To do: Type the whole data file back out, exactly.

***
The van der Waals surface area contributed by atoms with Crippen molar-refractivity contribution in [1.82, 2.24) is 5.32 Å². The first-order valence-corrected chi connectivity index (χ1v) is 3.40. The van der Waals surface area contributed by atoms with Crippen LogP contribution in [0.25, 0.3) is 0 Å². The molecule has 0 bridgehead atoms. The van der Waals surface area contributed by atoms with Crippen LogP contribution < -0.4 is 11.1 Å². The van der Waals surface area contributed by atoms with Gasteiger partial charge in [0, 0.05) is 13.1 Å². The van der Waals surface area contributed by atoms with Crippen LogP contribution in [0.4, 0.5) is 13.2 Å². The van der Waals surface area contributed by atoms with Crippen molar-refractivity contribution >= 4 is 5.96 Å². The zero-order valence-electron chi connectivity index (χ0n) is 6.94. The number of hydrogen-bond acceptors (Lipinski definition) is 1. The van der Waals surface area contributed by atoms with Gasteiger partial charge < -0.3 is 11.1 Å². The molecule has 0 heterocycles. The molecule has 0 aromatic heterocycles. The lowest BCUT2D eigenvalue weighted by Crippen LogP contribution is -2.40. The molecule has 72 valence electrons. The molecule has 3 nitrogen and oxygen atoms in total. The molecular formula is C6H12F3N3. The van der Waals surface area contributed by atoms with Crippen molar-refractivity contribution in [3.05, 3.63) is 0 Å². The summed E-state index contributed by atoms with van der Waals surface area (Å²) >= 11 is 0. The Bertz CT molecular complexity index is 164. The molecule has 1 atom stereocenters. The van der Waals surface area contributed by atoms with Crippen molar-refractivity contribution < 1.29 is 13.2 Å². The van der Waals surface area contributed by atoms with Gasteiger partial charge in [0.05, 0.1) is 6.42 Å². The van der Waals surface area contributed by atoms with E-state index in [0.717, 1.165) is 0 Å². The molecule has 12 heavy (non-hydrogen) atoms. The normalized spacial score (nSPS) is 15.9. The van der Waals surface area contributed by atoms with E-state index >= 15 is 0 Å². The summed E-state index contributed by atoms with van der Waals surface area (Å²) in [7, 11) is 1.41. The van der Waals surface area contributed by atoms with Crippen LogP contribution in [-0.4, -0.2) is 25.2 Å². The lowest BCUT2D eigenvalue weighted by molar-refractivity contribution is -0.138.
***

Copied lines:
The van der Waals surface area contributed by atoms with Crippen molar-refractivity contribution in [1.82, 2.24) is 5.32 Å². The first-order valence-corrected chi connectivity index (χ1v) is 3.40. The van der Waals surface area contributed by atoms with Crippen LogP contribution in [0.25, 0.3) is 0 Å². The molecule has 0 bridgehead atoms. The van der Waals surface area contributed by atoms with Crippen LogP contribution < -0.4 is 11.1 Å². The van der Waals surface area contributed by atoms with Gasteiger partial charge in [0, 0.05) is 13.1 Å². The van der Waals surface area contributed by atoms with Crippen LogP contribution in [0.4, 0.5) is 13.2 Å². The van der Waals surface area contributed by atoms with Crippen molar-refractivity contribution >= 4 is 5.96 Å². The zero-order valence-electron chi connectivity index (χ0n) is 6.94. The number of hydrogen-bond acceptors (Lipinski definition) is 1. The van der Waals surface area contributed by atoms with Gasteiger partial charge < -0.3 is 11.1 Å². The molecule has 0 heterocycles. The molecule has 0 aromatic heterocycles. The lowest BCUT2D eigenvalue weighted by Crippen LogP contribution is -2.40. The molecule has 72 valence electrons. The molecule has 3 nitrogen and oxygen atoms in total. The molecular formula is C6H12F3N3. The van der Waals surface area contributed by atoms with Crippen molar-refractivity contribution in [3.05, 3.63) is 0 Å². The summed E-state index contributed by atoms with van der Waals surface area (Å²) >= 11 is 0. The Bertz CT molecular complexity index is 164. The molecule has 1 atom stereocenters. The van der Waals surface area contributed by atoms with Crippen molar-refractivity contribution < 1.29 is 13.2 Å². The van der Waals surface area contributed by atoms with Gasteiger partial charge in [0.05, 0.1) is 6.42 Å². The van der Waals surface area contributed by atoms with E-state index in [0.717, 1.165) is 0 Å². The molecule has 12 heavy (non-hydrogen) atoms. The normalized spacial score (nSPS) is 15.9. The van der Waals surface area contributed by atoms with E-state index >= 15 is 0 Å². The summed E-state index contributed by atoms with van der Waals surface area (Å²) in [7, 11) is 1.41. The van der Waals surface area contributed by atoms with Crippen LogP contribution in [-0.4, -0.2) is 25.2 Å². The lowest BCUT2D eigenvalue weighted by molar-refractivity contribution is -0.138.